Filed under: Reissues, 2013 releases, 1989 recordings

Related artist(s): Forrest Fang

Latest news

2018-05-14
Glenn Branca RIP – Experimental guitarist and composer Glenn Branca has died at the age of 69. He was known for compositions featuring large ensembles of guitars, and for the use of feedback. He founded his band Theoretical Girls in the mid-70s as an art-punk answer to what he saw as the increasing commercialization of punk music. His compositions were highly influential, with such figures as David Bowie, Thurston Moore, and John Lurie among his fans. » Read more

2018-04-05
OBEY Convention XI Set for May 24-28 in Halifax – As the 2018 festival season rapidly approaches, we’d like you to be aware of a real treasure of diverse and creative music that’s going to take place in Halifax, Nova Scotia, next month. The OBEY Convention is on its 11th outing, and features a wide range of artists from around the world. From avant-industrial noise to experimental takes on Classical Chinese music, from chamber jazz to doom metal, from ambient soundscapes to Canadian First Nations drumming, you’d be hard pressed to find a festival with more variety in sound anywhere in the world. » Read more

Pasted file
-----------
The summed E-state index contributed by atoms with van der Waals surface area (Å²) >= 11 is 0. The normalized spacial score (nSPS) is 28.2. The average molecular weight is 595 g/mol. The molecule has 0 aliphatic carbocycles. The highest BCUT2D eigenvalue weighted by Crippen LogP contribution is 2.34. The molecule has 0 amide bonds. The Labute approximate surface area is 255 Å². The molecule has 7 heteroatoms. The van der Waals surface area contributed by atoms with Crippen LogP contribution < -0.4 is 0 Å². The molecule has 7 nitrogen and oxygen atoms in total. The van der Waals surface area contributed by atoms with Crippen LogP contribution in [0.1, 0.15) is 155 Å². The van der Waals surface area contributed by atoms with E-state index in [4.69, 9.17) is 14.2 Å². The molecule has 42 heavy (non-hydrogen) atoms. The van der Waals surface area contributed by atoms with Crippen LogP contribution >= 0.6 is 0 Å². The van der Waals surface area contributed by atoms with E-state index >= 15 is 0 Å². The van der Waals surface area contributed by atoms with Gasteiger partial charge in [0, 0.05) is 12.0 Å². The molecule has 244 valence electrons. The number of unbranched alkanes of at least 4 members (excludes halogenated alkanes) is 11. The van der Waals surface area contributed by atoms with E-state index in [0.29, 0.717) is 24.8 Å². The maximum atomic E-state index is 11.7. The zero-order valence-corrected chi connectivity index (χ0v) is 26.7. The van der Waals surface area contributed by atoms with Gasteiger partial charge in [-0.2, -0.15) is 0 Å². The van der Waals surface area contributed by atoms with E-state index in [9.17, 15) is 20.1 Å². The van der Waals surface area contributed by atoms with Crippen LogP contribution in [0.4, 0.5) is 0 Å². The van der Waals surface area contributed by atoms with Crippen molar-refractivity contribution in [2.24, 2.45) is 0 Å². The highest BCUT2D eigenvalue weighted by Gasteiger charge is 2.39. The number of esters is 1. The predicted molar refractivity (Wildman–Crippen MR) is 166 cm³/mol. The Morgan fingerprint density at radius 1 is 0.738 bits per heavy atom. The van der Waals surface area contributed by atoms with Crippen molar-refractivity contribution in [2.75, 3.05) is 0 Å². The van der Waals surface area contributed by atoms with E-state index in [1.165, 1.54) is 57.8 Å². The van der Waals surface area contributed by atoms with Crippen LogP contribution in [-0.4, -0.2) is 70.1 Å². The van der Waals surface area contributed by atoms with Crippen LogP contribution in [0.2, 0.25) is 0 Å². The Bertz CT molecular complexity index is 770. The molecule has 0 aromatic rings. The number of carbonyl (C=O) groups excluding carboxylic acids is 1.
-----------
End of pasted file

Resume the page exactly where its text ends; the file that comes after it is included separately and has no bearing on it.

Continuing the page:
2018-04-04
Close to the Rain Festival in Bergen Announces Lineup – Now in its second year, the Close to the Rain Festival of progressive music is scheduled to take place in Bergen, Norway, on June 7 - 9. They've got an amazing slate of bands lined up, including such powerhouses as Anekdoten, Major Parkinson, Arabs in Aspic, Tusmørke, and many more. » Read more

2018-03-01
Seaprog 2018 Artist Announcements Raise Festival's Profile – Seattle's Seaprog festival has been going since 2013, and the 2018 edition features a slate of artists that's sure to bring more attention to the event. Cheer-Accident, Bubblemath, and Free Salamander Exhibit are in the first round announcement of performers. In keeping with their tradition of focusing on regional artists, they will also present a number of artists from Washington and Oregon. [Edit: Just added: Inner Ear Brigade] » Read more

2018-02-26
Adelbert von Deyen RIP – Word reaches us that German electronic musician Adelbert von Deyen has died. His recorded legacy reaches back to 1978, when Sky Records released Sternzeit. Von Deyen, who was born October 25, 1953 in Süderbrarup, was also known as a painter and graphic artist. » Read more


Previously in Exposé...

Seven That Spells - The Men from Dystopia – Who is the King of the Endless Riff? This Croatian band makes a credible case for their royal status on this release. The five tracks here, named simply with Roman numerals, flow without much...  (2009) » Read more



Listen & discover



Print issues